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A poorly written script can be a challenge for any voice actor, but with a few techniques and ad-libs in your toolbox, you can navigate these challenges and deliver a strong performance. Remember to stay calm, add emphasis, emotion, and adjust the pacing when necessary. It’s also important to ask for clarification if the script doesn’t make sense, and to have a list of ad-libs ready to use for transitioning between paragraphs or providing additional information. With these techniques and ad-libs, you’ll be able to handle any poorly written script and deliver a great performance.

Look out for yourself! 🖐😌

5 character voices that every Dungeons & Dragons dungeon master should have in their toolbox

Dungeons & Dragons (D&D) is a role-playing game that allows players to take on the roles of different characters and embark on epic adventures. As a dungeon master (DM), it is important to have a variety of character voices in your repertoire to bring your NPCs (non-player characters) to life and create a more immersive experience for your players. In this article, we will go over 5 common character voices (including lines to practise with) that every DM should consider adding to their sessions.

The Sturdy Dwarf:

This character is a tough and dependable dwarf, who is known for their strength and courage. They often speak in a gruff and straightforward manner, and they are not afraid to speak their mind.

Example lines:
“I’ll bash in the skulls of any foe that stands in our way.”
“I’ve been in tougher scrapes than this. Let’s get to it.”
“I’ll take the lead, follow me if you want to make it out alive.”

The Pompous Wizard:

This character is a powerful and arrogant wizard, who is often full of themselves. They speak in a grandiose and haughty tone, and they often use big words and complex language.

Example lines:
“I am the master of the arcane arts, you plebeians could never understand the complexities of my spellcasting.”
“I tire of this mortal’s antics, I shall end this now with a wave of my hand.”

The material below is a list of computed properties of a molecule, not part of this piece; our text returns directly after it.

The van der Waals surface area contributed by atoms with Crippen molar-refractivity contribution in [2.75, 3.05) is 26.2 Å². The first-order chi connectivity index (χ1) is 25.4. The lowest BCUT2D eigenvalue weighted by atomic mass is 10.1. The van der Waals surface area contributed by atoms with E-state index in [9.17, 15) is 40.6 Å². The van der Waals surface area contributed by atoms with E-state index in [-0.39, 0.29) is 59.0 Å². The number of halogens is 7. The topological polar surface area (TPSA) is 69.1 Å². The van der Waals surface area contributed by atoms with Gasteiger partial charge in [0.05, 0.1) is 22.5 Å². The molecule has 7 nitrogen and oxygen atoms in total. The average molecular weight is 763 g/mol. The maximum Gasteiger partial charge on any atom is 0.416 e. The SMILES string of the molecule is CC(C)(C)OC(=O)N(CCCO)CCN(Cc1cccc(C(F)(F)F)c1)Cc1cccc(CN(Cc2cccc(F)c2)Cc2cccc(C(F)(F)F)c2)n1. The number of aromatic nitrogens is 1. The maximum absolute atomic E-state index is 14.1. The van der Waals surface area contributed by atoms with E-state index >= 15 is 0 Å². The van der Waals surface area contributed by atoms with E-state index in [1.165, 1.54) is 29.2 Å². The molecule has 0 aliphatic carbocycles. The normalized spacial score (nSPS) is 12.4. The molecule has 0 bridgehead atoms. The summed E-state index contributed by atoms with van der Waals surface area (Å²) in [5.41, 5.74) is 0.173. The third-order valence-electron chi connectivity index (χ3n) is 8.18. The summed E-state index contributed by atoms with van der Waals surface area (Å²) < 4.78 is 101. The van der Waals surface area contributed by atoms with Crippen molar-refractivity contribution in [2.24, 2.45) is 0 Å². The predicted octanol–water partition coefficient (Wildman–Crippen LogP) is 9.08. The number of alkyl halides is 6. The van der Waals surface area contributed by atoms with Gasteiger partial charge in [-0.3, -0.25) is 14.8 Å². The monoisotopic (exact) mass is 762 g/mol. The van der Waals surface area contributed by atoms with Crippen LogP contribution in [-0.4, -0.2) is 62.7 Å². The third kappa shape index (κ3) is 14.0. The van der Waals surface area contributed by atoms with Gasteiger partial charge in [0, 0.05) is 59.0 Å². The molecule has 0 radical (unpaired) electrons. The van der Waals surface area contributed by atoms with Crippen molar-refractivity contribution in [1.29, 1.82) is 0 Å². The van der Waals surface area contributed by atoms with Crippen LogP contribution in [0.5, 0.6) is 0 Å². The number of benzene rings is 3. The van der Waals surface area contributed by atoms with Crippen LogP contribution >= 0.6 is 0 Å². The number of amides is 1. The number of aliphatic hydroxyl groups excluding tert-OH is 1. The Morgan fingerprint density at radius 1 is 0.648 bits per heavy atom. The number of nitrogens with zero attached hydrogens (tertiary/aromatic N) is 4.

“You would be wise to listen to me, for I possess knowledge and power beyond your wildest imaginings.”

The Shifty Rogue:

This character is a sneaky and untrustworthy rogue, who often has a hidden agenda. They speak in a sly and cunning manner, and they often use sarcasm and irony.

Example lines:
“I’ve got a plan, but it’s not one you’ll like.”
“You can trust me, I’m a professional liar.”
“I always have a trick up my sleeve, just in case things go south.”

The Ancient Dragon:

This character is a wise and powerful dragon, who has lived for centuries. They speak in a slow and measured tone, and they often use metaphors and riddles to convey their messages.

Example lines:
“I have lived for an eon, seen civilizations rise and fall. You are but a mere mortal, a fleeting thought in the grand scheme of things.”
“The treasure you seek is not gold, but wisdom. It is the hoarded knowledge of my kind, guarded for ages.”
“The fire of youth burns brightly, but it is the embers of age that truly light the way.”

The Devout Priest:

This character is a devout and pious priest, who is dedicated to their faith. They speak in a calm and reassuring tone, and they often use religious language and references.

Example lines:
“The gods will guide us, all we need to do is have faith.”
“May the blessings of the divine protect us on this journey.”
“Through prayer and devotion, all obstacles can be overcome.”

Overall, being able to bring out a variety of character voices during your sessions is a useful skill for any dungeon master. By using different voices and styles, you can bring your NPCs to life and create a more immersive experience for your players.

Next time, we will discuss another 5 (less obvious) choices for character voices DMs can add to their toolbox. Remember, practice makes perfect and the more you use these voices, the more comfortable and natural they will feel. Happy adventuring!